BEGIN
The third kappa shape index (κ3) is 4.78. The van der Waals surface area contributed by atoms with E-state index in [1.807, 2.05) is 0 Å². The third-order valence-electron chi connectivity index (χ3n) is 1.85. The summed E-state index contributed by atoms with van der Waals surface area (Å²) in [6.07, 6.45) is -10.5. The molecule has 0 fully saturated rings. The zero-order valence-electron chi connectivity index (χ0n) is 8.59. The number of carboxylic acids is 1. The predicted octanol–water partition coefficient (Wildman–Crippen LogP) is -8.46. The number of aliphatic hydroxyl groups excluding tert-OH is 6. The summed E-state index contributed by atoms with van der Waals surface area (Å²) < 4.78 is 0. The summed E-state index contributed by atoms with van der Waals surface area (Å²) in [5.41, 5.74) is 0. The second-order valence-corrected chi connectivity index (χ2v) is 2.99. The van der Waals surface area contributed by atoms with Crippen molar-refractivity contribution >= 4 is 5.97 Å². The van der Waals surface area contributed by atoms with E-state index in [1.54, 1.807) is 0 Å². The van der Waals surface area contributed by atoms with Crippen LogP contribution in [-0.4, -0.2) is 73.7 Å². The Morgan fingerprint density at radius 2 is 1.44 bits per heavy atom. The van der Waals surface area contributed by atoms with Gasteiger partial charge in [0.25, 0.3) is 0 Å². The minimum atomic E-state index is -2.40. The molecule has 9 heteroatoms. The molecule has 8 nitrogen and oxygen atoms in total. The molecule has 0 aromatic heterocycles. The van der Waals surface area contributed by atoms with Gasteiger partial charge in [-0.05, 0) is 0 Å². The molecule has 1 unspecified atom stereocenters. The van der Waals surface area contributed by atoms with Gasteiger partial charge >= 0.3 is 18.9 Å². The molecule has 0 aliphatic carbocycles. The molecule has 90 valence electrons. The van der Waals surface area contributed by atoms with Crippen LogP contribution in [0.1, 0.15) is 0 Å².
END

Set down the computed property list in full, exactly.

The third kappa shape index (κ3) is 4.78. The van der Waals surface area contributed by atoms with E-state index in [1.807, 2.05) is 0 Å². The third-order valence-electron chi connectivity index (χ3n) is 1.85. The summed E-state index contributed by atoms with van der Waals surface area (Å²) in [6.07, 6.45) is -10.5. The molecule has 0 fully saturated rings. The zero-order valence-electron chi connectivity index (χ0n) is 8.59. The number of carboxylic acids is 1. The predicted octanol–water partition coefficient (Wildman–Crippen LogP) is -8.46. The number of aliphatic hydroxyl groups excluding tert-OH is 6. The summed E-state index contributed by atoms with van der Waals surface area (Å²) < 4.78 is 0. The summed E-state index contributed by atoms with van der Waals surface area (Å²) in [5.41, 5.74) is 0. The second-order valence-corrected chi connectivity index (χ2v) is 2.99. The van der Waals surface area contributed by atoms with Crippen molar-refractivity contribution >= 4 is 5.97 Å². The van der Waals surface area contributed by atoms with E-state index in [1.54, 1.807) is 0 Å². The van der Waals surface area contributed by atoms with Crippen LogP contribution in [-0.4, -0.2) is 73.7 Å². The Morgan fingerprint density at radius 2 is 1.44 bits per heavy atom. The van der Waals surface area contributed by atoms with Gasteiger partial charge in [0.25, 0.3) is 0 Å². The minimum atomic E-state index is -2.40. The molecule has 9 heteroatoms. The molecule has 8 nitrogen and oxygen atoms in total. The molecule has 0 aromatic heterocycles. The van der Waals surface area contributed by atoms with Gasteiger partial charge in [-0.05, 0) is 0 Å². The molecule has 1 unspecified atom stereocenters. The van der Waals surface area contributed by atoms with Gasteiger partial charge >= 0.3 is 18.9 Å². The molecule has 0 aliphatic carbocycles. The molecule has 90 valence electrons. The van der Waals surface area contributed by atoms with Crippen LogP contribution in [0.1, 0.15) is 0 Å².